By Benjamin Franklin Martin
L’année terrible, the “Terrible Year” in France, July 1870 to June 1871: The Second Empire is goaded into war with Prussia; the Empire collapses with the defeat and capture of Napoleon III; a Republic is declared in Paris and fights on; Paris is besieged then surrenders; national elections produce a constituent assembly with a monarchist majority which agrees to a harsh peace treaty; Paris revolts against the assembly; civil war between the Paris Commune and the assembly leads to thousands of deaths and to massive destruction within the capital.
In early June 1871, only days after the Commune’s brutal suppression, Gustave Flaubert and his friend Maxime Du Camp toured the ruins, Flaubert saying, “If they had understood The Sentimental Education, none of this would have happened.” With intellectual arrogance, he was referring to his novel, published a year and a half earlier, in which he had described the class warfare during the Revolution of 1848 and the failure of his generation to understand the forces of history.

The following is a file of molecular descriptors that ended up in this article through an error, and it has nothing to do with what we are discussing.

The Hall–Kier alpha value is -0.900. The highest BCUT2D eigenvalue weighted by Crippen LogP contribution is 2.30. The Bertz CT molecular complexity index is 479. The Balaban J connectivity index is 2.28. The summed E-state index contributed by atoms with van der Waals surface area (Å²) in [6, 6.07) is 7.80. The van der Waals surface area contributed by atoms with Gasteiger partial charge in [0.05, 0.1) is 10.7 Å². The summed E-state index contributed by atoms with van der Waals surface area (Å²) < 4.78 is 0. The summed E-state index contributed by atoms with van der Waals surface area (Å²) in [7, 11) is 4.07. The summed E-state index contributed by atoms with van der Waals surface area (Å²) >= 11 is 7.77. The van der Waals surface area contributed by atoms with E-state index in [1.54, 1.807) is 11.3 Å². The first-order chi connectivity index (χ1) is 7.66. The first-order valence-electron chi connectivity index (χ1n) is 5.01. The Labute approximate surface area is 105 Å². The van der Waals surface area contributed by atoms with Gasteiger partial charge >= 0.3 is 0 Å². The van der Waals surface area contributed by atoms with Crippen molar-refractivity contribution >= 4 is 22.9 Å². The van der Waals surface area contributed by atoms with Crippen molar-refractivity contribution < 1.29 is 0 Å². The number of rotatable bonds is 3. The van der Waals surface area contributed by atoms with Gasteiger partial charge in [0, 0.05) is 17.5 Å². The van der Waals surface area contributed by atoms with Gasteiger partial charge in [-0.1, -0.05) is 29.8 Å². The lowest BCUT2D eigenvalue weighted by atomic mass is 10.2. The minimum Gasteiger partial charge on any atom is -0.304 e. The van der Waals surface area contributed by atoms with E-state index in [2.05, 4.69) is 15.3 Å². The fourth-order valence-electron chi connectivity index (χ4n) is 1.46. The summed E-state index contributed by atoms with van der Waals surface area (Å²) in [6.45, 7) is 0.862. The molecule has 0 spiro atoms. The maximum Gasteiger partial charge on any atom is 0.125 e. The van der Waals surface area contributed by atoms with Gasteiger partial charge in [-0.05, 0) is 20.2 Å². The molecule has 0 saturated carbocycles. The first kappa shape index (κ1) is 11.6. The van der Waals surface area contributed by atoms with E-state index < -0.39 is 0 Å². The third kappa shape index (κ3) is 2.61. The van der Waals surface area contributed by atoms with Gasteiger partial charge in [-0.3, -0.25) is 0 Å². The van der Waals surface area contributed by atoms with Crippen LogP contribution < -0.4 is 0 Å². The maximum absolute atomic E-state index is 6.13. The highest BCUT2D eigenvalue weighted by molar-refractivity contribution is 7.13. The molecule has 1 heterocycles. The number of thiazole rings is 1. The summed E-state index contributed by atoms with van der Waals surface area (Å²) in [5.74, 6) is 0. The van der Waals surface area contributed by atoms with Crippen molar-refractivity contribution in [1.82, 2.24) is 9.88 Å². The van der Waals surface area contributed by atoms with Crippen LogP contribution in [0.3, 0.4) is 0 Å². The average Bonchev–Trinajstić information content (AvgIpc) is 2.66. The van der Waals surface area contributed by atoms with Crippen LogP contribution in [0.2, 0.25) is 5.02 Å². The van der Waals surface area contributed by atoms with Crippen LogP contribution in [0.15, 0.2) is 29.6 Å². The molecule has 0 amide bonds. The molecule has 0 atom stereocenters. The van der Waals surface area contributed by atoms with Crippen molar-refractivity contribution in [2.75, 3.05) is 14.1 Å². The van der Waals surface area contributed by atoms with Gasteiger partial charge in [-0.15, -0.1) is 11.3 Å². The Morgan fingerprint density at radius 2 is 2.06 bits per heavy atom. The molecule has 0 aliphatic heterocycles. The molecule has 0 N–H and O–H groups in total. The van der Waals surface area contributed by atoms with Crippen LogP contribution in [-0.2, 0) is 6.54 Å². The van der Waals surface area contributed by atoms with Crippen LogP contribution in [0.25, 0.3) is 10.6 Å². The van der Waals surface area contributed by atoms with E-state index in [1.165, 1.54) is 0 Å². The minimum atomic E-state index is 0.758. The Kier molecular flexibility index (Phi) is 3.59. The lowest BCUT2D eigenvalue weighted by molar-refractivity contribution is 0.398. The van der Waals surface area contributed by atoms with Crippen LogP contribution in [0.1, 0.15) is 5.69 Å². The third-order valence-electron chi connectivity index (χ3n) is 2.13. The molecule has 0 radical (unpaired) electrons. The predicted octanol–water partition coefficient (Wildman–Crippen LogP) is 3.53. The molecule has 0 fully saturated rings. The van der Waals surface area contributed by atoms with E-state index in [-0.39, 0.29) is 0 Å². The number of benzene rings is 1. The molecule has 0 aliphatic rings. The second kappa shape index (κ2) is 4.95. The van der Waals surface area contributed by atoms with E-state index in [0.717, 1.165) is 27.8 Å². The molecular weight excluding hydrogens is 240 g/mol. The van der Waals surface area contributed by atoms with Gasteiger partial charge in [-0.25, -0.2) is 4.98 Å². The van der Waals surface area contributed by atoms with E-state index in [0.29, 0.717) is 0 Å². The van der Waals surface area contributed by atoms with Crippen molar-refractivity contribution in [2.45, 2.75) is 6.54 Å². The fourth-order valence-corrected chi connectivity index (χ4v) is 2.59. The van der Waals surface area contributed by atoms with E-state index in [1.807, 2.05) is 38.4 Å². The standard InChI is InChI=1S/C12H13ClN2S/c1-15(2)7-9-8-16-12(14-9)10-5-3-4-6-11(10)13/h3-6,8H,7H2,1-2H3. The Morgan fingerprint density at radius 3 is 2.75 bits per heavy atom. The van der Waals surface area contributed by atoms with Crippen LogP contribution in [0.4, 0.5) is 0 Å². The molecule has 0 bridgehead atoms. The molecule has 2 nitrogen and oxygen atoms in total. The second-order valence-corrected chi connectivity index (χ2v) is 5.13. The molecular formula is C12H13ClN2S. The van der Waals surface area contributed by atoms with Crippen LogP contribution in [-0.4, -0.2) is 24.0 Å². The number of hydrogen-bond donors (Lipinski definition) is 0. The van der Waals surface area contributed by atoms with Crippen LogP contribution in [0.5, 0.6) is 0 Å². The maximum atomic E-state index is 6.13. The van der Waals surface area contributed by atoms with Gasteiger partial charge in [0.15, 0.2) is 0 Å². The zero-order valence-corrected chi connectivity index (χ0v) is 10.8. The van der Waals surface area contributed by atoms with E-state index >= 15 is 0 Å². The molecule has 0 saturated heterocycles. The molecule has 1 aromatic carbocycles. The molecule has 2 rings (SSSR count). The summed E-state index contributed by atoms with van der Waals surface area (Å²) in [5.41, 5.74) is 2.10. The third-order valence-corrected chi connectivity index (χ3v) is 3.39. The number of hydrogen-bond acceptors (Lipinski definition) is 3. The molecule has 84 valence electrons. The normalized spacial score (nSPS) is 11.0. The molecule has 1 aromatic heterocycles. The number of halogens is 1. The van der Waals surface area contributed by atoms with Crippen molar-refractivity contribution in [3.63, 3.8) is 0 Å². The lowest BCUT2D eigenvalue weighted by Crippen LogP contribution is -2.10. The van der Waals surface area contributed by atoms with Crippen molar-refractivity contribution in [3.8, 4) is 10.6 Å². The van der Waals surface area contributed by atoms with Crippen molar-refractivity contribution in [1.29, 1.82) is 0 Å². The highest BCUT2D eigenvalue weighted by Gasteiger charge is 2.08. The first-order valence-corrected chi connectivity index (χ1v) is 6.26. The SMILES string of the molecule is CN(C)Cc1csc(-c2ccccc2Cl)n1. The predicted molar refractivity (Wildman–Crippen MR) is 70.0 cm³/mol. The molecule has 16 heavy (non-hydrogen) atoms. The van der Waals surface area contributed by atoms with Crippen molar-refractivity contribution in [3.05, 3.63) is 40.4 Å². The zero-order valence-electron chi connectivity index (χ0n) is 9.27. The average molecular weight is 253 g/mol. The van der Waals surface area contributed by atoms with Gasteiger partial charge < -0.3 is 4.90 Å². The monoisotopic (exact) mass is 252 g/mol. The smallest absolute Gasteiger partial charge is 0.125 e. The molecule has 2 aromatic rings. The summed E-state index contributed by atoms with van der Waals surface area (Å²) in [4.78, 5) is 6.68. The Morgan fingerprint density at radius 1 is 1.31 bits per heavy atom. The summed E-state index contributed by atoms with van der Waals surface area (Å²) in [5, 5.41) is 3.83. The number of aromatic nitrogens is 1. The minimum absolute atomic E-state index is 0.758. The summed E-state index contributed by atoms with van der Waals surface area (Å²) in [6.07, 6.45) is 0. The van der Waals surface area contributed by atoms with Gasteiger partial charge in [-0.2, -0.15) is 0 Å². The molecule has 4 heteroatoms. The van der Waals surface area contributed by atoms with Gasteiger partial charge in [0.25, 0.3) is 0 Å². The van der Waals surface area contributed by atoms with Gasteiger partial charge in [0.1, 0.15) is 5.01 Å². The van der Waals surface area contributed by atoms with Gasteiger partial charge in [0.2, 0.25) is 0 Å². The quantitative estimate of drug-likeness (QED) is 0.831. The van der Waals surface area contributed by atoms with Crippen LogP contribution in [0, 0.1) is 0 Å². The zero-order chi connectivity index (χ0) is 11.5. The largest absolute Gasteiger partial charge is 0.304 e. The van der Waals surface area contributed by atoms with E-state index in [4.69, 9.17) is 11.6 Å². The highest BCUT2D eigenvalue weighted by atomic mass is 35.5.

Striking out wildly at what he believed the causes of this national catastrophe, Flaubert wrote to his closest confidante, George Sand (Aurore Dupin) that the Second Empire “was all fake; fake realism, fake army, fake credit, even fake whores” (April 30, 1871), that the French were “divided between cretinism and delirium tremens” (June 14,1871), about “how tired I am of the ignoble worker, the inept bourgeois, the stupid peasant, and the odious priest!” (September 6, 1871), that “the whole democratic dream is to raise the proletarian to the same level of stupidity as the bourgeois” (October 7, 1871), and that “I would like to drown my contemporaries in the latrines” (November 14, 1871).
Such a reaction is the genesis of this perceptive and provocative book by Peter Brooks (ΦBK, Harvard, 1959), who, like Flaubert himself, argues for the prescience of The Sentimental Education in making clear the costs incurred by “radical revision of the way things are” and insists on “the role of human agency in the making of history.” The lesson from the “roulette wheel of history,” from the recurrent shifts in power and their attendant violence in France after 1789, was “the tragicomic inability of human beings to produce the results they seek in management of public affairs.” Self-delusion led to disaster in the Terrible Year.
Benjamin Franklin Martin (ΦΒΚ, Davidson College, 1969) is Price Professor of History Emeritus, Louisiana State University.